Book review: Van Gogh

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“My aim in life is to make pictures and drawings, as many and as well as I can. Then, at the end of my life, I hope to pass away, looking back with love and tender regret, and thinking, ‘Oh, the pictures I might have made!’”

There were many things I didn’t know about Vincent Van Gogh when I started reading the bio Van Gogh: The Life by Steven Naifeh and Gregory White Smith. I only knew that he cut off his ear and killed himself before ever being recognized as the artist we now know him to be. But this bio, this 900-page, heavy-to-hold but pleasant-to-carry bio, taught me so much, not only about Vincent himself but about art as well. (Also, it may not have been a suicide at all! Read the book for more on that.)

One of the many things I learned about Van Gogh was that he loved to read. He said, “I read in order to meditate.” He loved Dickens and Shakespeare and read them both often. In fact, he reread The Haunted Man by Dickens every year at Christmas. One of my annual holiday traditions is to reread A Christmas Carol, so I guess we have that in common.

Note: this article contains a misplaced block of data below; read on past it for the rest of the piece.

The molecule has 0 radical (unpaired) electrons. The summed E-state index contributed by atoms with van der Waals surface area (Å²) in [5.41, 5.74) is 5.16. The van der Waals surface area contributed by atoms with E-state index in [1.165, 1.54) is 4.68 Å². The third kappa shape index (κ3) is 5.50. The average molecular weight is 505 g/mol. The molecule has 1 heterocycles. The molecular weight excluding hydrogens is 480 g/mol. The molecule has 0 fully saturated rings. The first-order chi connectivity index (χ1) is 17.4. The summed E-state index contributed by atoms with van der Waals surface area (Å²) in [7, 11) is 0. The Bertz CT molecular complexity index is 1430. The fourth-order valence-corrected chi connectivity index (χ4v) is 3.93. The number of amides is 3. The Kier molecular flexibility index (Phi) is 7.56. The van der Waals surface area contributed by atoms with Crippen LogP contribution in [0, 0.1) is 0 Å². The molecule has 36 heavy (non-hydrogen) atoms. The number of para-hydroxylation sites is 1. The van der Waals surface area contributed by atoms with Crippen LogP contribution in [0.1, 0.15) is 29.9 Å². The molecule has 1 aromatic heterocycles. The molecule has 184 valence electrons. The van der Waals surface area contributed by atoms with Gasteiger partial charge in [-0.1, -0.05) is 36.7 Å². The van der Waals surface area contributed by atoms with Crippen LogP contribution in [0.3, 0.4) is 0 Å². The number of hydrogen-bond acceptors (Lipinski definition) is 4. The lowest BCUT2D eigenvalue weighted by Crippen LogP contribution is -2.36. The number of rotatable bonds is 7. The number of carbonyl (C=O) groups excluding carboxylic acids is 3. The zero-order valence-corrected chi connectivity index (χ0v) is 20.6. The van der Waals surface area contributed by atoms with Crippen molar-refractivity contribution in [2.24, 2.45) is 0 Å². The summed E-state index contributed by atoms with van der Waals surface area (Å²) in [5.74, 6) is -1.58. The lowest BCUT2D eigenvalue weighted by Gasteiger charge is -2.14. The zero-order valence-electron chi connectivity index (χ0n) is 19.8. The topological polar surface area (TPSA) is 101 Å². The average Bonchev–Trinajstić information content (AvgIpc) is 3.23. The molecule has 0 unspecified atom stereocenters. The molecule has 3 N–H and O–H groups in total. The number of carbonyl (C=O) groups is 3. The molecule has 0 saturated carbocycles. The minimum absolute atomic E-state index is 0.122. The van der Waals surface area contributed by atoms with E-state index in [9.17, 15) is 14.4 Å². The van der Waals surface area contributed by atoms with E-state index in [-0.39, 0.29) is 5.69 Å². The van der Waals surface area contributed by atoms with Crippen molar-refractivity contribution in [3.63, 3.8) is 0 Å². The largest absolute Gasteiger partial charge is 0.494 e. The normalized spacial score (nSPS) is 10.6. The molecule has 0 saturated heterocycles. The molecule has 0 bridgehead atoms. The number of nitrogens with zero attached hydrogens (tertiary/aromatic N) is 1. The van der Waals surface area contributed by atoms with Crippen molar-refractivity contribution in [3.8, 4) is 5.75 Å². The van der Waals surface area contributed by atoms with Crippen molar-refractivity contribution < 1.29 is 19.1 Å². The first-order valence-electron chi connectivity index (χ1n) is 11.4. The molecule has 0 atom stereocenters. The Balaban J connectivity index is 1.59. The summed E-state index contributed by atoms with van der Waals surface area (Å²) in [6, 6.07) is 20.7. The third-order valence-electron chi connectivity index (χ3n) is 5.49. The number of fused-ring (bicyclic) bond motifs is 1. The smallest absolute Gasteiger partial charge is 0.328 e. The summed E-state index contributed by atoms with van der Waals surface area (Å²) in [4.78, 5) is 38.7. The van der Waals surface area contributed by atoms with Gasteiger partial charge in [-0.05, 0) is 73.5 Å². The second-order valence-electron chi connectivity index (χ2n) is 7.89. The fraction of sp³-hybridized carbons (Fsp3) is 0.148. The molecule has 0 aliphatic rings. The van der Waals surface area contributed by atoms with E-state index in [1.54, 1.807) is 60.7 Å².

Another thing we have in common is a love of bookstores. On the subject, he said: “I invent some errand to go there whenever possible. They always remind me that there are good things in the world.”
I couldn’t agree more.

While it’s true that Vincent was at times difficult and even unlikable, he was also incredibly talented and a true artist in every sense of the word. When I finished reading this bio I felt like I knew the real Van Gogh and I became more interested in his art. The book is a commitment, to say the least. But if you’re interested in learning more about an often misunderstood artist, I can’t imagine that there is another book out there that would do a better job than Van Gogh: The Life.

“It must be good to die in the knowledge that one has done some truthful work and to know that, as a result, one will live on in the memory of at least a few.”

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